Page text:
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Holocaust Survivors Remember So Others Don’t Forget

Holocaust survivor Henry Slucki left John Burroughs High School students this week with a warning: Learning from the past means being brave and speaking up when you see something wrong.

It has been more than 100 years since Adolf Hitler secured control of the Nazi party. In the following years, he would go on to use hate, intimidation and violence to dismantle the mechanisms of the German democracy and bestow himself with the unchecked power to set the Holocaust in motion.

That’s the world that Gabriella Karin, Lea Radziner, Harry Davids, Eva Perlman and Henry Slucki were born into. The five, all Jewish Holocaust survivors, spoke to 10th graders at the school during a speaking event Tuesday to commemorate Holocaust Remembrance Day.

The goal of the speaker program is to educate students with the hope that they learn to recognize hate and tyranny, said Slucki in an interview with the Leader. And while there is much to learn from the Holocaust itself, Slucki said that the world should reflect on the similarities of the modern day and Hitler’s own ascension to power.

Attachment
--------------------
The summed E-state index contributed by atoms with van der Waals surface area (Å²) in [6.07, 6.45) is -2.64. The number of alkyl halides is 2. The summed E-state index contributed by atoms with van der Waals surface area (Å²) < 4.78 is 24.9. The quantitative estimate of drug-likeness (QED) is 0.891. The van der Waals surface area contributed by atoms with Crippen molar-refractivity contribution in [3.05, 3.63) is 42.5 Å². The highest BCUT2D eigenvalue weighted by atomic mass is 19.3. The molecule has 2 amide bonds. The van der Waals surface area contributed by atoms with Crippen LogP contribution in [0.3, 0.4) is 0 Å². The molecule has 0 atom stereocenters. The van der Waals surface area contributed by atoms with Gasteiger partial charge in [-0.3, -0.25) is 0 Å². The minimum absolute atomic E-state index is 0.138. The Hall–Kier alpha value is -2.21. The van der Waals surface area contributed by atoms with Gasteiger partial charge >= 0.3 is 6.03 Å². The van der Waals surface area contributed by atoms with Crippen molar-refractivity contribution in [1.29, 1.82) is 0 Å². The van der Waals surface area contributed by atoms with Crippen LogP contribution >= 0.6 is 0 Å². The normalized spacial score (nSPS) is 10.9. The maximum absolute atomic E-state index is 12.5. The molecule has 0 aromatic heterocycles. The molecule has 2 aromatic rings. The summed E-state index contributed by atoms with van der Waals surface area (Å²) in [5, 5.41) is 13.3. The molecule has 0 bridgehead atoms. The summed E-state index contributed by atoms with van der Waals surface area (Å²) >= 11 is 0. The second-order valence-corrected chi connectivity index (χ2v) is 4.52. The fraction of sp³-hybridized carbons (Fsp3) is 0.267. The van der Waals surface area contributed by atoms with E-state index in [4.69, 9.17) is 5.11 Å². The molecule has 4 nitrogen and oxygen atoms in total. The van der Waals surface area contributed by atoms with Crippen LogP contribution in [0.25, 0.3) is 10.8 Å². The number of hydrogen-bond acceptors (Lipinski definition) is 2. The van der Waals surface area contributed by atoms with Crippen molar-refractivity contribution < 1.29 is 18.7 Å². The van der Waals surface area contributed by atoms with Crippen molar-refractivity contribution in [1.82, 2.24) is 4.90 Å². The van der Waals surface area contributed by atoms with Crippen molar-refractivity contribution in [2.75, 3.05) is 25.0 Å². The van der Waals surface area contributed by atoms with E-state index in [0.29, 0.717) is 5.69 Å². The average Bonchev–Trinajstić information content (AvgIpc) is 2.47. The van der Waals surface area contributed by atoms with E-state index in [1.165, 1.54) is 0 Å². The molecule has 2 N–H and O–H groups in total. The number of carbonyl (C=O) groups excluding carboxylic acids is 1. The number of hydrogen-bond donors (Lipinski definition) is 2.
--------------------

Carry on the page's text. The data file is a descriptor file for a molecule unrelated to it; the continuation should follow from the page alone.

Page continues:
“That’s the only way to keep the events of the 1920s, ’30s and ’40s from repeating themselves,” he said. “And right now — right now — it is being repeated. The same language and the same words that were used by Hitler are now being used by some of our politicians.”

Students filed in during their history periods and each 10th grader was able to hear from at least one speaker. After each speech, students asked questions, approached the speakers and shared gifts.

One student, Melanie Fiero, arranged a floral bouquet during her gardening class Tuesday. She handed the flowers to Karin as she completed her speech.

“Truly I wanted to show her that I appreciate what she is doing because this is a really wonderful program. I can’t think of a more important topic for students to learn about,” said Fierro.